But the reality is different.
Freedom of Information Act requests filed to the Air Force, Army, Navy and Marine Corps yielded approximately 4,600 pages of documents but still proved incomplete in some cases. The Air Force is the only one of the services that compiles a full spreadsheet of the applications it receives; it’s also the only one that tracks the number of sporting-event flyovers it conducts.
The data revealed:
The Air Force received 926 applications for flyovers at sporting events held in 2005 and 2006, not counting the requests that were filed late. In all, 762 of them, or 82.3%, were deemed eligible for fly-bys. Ultimately, 440 events, or 47.5% of the total, received flyovers, according to Air Force statistics.
Not counting late applications, the Navy received 492 flyover or parachute-jump requests for sporting events held in 2005 and 2006. Of these, 469, or 95.3%, were deemed eligible. But, because of a lack of staff, the Navy did not track the total number of flyovers its units conducted.
The Army and Marine Corps did not track the total number of applications they had received for sporting-event flyovers in 2005 and 2006, nor the number of flyovers they had performed.
Means of recruiting
This past college football season, 12 bowl games were held Dec. 31 or later at open-air stadiums within the continental United States, and each one featured either a flyover or a parachute drop.
Lower-profile amateur events also have received military support. Once in the early 2000s and again in 2006, the Leap Frogs, the Navy’s parachute demonstration team, did jumps for the Clairemont Hilltoppers Little League’s opening ceremonies in San Diego, said the league’s board chairman, William S. Conner.
The flyovers concern Pete Sepp, vice president for policy and communications of the National Taxpayers Union, a government watchdog group in Alexandria, Va.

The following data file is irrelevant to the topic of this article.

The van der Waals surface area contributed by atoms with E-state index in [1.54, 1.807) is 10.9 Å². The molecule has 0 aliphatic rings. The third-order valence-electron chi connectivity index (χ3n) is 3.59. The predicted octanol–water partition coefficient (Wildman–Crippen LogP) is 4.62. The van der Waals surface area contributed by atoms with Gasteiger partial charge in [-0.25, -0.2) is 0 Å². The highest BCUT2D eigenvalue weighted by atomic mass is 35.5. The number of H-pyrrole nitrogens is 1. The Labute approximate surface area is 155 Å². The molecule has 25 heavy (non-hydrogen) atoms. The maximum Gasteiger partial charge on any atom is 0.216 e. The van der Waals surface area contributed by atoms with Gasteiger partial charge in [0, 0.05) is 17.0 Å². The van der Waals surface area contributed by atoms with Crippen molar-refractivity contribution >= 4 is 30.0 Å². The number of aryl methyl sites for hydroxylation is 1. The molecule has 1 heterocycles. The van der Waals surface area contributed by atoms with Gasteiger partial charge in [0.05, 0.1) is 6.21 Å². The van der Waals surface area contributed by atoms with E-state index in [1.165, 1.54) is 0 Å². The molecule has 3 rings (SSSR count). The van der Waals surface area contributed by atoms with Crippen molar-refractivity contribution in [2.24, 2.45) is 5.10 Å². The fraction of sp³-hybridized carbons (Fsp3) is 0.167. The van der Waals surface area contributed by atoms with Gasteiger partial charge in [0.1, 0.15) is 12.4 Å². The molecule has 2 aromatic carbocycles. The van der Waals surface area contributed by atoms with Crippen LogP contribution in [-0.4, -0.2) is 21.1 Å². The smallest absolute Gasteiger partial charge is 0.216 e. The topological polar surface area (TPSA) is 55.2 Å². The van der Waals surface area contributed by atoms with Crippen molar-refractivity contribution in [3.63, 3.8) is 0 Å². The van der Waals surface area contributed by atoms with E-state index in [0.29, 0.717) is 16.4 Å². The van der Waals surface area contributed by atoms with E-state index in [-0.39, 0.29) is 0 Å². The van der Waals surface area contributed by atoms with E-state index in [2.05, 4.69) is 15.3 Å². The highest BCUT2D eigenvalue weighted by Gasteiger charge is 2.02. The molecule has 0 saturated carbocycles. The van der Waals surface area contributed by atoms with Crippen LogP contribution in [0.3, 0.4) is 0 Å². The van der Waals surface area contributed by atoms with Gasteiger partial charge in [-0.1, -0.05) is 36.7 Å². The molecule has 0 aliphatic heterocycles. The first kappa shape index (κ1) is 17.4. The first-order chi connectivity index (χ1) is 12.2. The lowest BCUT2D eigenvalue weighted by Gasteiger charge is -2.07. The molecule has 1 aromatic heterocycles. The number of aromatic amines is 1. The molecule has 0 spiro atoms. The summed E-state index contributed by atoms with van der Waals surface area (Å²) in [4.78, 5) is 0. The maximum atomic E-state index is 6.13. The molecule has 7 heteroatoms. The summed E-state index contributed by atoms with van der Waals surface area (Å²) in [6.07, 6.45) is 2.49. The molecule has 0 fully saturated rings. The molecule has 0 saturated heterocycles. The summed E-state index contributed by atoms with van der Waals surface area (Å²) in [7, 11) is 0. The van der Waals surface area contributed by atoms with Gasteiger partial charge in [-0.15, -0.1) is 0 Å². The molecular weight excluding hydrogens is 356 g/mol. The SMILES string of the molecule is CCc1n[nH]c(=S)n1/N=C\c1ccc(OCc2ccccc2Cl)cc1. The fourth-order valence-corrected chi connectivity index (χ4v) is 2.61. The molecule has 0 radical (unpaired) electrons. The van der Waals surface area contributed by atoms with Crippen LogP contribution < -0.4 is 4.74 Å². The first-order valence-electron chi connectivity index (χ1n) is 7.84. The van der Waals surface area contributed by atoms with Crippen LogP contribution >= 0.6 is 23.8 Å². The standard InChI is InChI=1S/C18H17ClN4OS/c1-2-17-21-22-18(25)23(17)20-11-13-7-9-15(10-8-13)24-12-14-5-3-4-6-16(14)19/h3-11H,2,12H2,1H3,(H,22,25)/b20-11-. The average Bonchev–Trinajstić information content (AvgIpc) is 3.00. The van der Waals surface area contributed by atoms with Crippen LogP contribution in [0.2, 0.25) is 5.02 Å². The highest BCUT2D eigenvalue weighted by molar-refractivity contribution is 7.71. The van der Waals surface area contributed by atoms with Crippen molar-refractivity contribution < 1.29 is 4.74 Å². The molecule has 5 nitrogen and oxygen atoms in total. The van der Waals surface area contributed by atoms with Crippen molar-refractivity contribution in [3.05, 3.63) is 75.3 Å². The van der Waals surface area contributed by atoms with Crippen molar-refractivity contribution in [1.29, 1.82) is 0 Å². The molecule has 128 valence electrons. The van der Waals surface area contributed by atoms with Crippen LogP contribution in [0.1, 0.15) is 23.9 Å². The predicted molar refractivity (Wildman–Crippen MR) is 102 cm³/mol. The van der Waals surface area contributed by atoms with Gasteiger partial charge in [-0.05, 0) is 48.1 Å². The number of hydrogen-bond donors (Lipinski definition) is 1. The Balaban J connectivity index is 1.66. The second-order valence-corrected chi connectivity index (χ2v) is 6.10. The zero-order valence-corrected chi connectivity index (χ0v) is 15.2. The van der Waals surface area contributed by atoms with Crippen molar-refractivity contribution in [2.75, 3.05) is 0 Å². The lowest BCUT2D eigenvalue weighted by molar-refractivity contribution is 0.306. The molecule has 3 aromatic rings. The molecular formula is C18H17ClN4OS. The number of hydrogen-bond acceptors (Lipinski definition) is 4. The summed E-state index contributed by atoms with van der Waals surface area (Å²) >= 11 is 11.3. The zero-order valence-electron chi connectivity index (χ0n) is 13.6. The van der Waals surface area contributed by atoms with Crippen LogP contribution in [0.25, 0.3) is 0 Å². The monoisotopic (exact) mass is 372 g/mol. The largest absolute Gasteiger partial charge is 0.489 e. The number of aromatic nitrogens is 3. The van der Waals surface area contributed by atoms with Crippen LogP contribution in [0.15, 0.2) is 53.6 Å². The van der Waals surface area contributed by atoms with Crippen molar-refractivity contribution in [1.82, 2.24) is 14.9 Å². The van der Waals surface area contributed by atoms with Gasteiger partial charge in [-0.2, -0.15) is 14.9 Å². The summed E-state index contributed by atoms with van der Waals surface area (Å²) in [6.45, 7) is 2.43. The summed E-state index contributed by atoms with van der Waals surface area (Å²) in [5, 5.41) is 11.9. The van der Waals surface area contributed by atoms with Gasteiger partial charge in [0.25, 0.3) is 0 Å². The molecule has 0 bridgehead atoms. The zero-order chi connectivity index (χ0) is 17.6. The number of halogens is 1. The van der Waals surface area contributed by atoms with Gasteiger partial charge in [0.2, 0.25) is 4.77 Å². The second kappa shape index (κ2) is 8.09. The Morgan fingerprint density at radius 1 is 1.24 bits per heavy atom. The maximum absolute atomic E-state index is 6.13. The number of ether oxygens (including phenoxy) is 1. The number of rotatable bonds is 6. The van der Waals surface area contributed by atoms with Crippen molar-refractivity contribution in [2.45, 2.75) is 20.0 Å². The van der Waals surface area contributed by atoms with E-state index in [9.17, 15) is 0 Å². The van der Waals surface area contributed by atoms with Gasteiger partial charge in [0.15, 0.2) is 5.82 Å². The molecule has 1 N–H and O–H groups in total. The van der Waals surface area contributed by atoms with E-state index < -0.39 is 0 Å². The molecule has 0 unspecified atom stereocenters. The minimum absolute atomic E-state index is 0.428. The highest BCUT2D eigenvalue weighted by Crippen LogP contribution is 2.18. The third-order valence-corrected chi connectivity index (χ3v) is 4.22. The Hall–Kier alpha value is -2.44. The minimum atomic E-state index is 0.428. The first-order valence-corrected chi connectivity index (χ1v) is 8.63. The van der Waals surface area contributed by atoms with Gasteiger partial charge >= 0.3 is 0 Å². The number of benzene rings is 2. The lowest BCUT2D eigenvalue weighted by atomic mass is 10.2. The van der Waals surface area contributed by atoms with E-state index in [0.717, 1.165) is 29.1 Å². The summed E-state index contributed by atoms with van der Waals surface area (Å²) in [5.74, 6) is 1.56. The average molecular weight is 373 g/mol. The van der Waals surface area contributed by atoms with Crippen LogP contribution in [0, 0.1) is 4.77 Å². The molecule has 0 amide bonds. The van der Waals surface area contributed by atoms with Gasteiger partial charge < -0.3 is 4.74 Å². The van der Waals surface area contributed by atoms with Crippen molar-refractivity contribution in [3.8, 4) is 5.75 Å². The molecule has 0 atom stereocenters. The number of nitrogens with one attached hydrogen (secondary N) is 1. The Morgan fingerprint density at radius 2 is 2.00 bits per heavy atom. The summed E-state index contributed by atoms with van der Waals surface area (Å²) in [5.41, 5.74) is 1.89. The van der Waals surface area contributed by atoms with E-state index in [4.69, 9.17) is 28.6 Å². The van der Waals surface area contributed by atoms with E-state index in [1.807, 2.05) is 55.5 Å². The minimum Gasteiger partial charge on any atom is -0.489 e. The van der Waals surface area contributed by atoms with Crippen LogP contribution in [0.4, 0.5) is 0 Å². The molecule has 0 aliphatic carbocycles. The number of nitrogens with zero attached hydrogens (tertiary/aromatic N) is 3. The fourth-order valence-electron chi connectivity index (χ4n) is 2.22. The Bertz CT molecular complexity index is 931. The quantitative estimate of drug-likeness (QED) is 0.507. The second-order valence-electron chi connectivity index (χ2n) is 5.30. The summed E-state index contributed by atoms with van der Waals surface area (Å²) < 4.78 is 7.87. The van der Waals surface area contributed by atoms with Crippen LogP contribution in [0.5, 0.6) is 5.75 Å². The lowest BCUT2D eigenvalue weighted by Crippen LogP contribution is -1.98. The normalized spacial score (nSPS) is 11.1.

“I don’t want to get too dramatic here, but military training probably is a more important thing today than it has been for a whole lot of time,” Sepp said. “The time these folks get in the air could save their lives in a very real near-term combat situation. We have a duty to make sure all those training dollars are being put in the right place without any kind of external considerations.”
Wallach thinks flyovers are a part of the military’s community-relations duty and are more important to the Navy than to the other branches because the Navy has few installations in middle America.
Experts agree that advertising has been an essential recruiting tool since the U.S. ended the draft in 1973.
“The military insisted that with a volunteer force they’ve got to get the message out, particularly because of the declining number of young people who had parents that served in the military,” said David J. Armor, a public policy professor at George Mason University and a Defense official during the Reagan administration.
“I would have to guess, if there was no data, if there was no survey on it, that it is a plus to remind young people of military activity” through flyovers.
There’s no doubt that having aircraft appear over a stadium at the precise moment the national anthem ends requires exquisite timing.
But Robert Owen, a retired Air Force aviator and flyover supporter who teaches at Embry-Riddle Aeronautical University in Daytona Beach, said that the training benefit “is probably pretty minuscule.”